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China Daily Global / 2020-05 / 22 / Page001

Economic distress a major global risk concern

By Bo Leung in London | China Daily Global | Updated: 2020-05-22 00:00

World leaders, businesses and policymakers will have to work together to manage the fallout from the novel coronavirus pandemic or risk the rise of economic distress and social discontent over the next 18 months, according to a new report by the World Economic Forum.

The report, "COVID-19 Risks Outlook: A Preliminary Mapping and Its Implications", looked into the views of nearly 350 senior risk professionals and ranked their biggest concerns for the world and for business.

The state of the economy in light of the pandemic dominated the risk perceptions of companies. A prolonged global recession, weakened fiscal positions of major economies, tighter restrictions on cross-border movement of goods and people, and possible collapse of a major emerging market or developing economy were among top concerns cited in the study.

The report, produced in partnership with Marsh & McLennan Cos and Zurich Insurance Group, also looked at the interconnectedness of risks and called on leaders to act immediately against "an avalanche of future systemic shocks such as the climate crisis, geopolitical turbulence, rising inequality, strains on people's mental health, gaps in technology governance and health systems under continued pressure".

Saadia Zahidi, managing director of the World Economic Forum, said the pandemic has "triggered an economic crisis with far-reaching implications and revealed the inadequacies of the past".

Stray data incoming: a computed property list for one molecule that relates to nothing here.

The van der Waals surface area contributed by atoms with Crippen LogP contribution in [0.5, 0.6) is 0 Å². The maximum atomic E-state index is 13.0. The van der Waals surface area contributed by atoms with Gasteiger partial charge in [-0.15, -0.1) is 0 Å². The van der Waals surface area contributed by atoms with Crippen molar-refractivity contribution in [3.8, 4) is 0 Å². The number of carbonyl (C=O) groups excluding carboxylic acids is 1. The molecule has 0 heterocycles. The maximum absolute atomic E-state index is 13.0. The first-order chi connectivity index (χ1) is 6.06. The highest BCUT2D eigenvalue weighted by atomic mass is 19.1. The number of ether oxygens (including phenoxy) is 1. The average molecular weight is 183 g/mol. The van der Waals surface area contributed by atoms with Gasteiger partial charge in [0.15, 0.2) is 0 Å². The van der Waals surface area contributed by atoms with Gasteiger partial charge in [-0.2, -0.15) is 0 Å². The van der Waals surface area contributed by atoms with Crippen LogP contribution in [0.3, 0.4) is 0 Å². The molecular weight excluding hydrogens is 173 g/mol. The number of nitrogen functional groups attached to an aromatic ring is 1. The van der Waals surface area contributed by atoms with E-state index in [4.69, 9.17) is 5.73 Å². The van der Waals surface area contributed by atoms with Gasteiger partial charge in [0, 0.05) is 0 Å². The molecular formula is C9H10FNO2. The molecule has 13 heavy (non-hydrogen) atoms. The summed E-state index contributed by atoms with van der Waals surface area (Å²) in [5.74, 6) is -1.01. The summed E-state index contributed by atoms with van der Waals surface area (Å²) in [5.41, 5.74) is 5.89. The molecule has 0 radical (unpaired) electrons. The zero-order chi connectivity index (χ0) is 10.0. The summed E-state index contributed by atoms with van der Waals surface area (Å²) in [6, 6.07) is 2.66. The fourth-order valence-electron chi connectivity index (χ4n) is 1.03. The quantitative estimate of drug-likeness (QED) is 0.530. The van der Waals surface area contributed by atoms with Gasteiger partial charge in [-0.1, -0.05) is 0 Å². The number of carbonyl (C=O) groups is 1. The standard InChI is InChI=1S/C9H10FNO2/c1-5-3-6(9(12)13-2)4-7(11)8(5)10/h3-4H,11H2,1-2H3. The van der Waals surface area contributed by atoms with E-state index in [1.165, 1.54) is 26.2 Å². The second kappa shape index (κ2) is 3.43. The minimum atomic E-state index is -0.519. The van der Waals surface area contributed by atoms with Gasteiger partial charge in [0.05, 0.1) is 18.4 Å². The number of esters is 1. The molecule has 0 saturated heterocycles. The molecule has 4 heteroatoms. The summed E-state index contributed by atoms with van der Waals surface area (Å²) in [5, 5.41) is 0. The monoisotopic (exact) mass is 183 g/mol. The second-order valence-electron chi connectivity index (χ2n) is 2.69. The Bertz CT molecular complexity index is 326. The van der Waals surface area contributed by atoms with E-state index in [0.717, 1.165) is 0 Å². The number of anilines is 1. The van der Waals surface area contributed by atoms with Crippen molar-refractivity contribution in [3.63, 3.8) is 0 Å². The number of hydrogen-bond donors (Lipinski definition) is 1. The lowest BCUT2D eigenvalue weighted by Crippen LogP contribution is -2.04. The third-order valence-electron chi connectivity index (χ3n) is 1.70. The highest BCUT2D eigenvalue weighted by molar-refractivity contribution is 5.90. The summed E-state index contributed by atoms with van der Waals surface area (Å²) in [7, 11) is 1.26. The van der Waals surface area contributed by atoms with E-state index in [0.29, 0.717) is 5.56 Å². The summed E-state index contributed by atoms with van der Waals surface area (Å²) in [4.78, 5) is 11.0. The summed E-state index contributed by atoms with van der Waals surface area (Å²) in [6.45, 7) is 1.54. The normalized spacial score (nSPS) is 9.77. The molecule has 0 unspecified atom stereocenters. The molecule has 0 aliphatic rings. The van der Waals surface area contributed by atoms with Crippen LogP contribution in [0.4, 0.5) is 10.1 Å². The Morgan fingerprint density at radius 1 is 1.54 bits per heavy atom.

"As well as managing the immediate impact of the pandemic, leaders must work with each other and with all sectors of society to tackle emerging known risks and build resilience against the unknown," Zahidi said. "We now have a unique opportunity to use this crisis to do things differently and build back better economies that are more sustainable, resilient and inclusive."

The report found that two-thirds of respondents identified a "prolonged global recession" as a top concern for business. One-half identified bankruptcies and industry consolidation, failure of industries to recover and a disruption of supply chains as crucial worries.

Peter Giger, chief risk officer of Zurich Insurance Group, said: "The pandemic will have long-lasting effects, as high unemployment affects consumer confidence, inequality and wellbeing, and challenges the efficacy of social protection systems.

"With significant pressures on employment and education-more than 1.6 billion students have missed out on schooling during the pandemic-we are facing the risk of another lost generation. Decisions taken now will determine how these risks or opportunities play out."

The World Economic Forum said a "green recovery" and more resilient, "cohesive, inclusive and equal societies" can emerge if leaders act now.

John Doyle, Marsh & McLennan's president and CEO, said: "To create the conditions for a speedier recovery and a more resilient future, governments and the private sector need to work together more effectively. Along with major investments to improve health systems, infrastructure and technology, one of the outcomes of this crisis has to be that societies become more resilient and capable of withstanding future pandemics and other major shocks."


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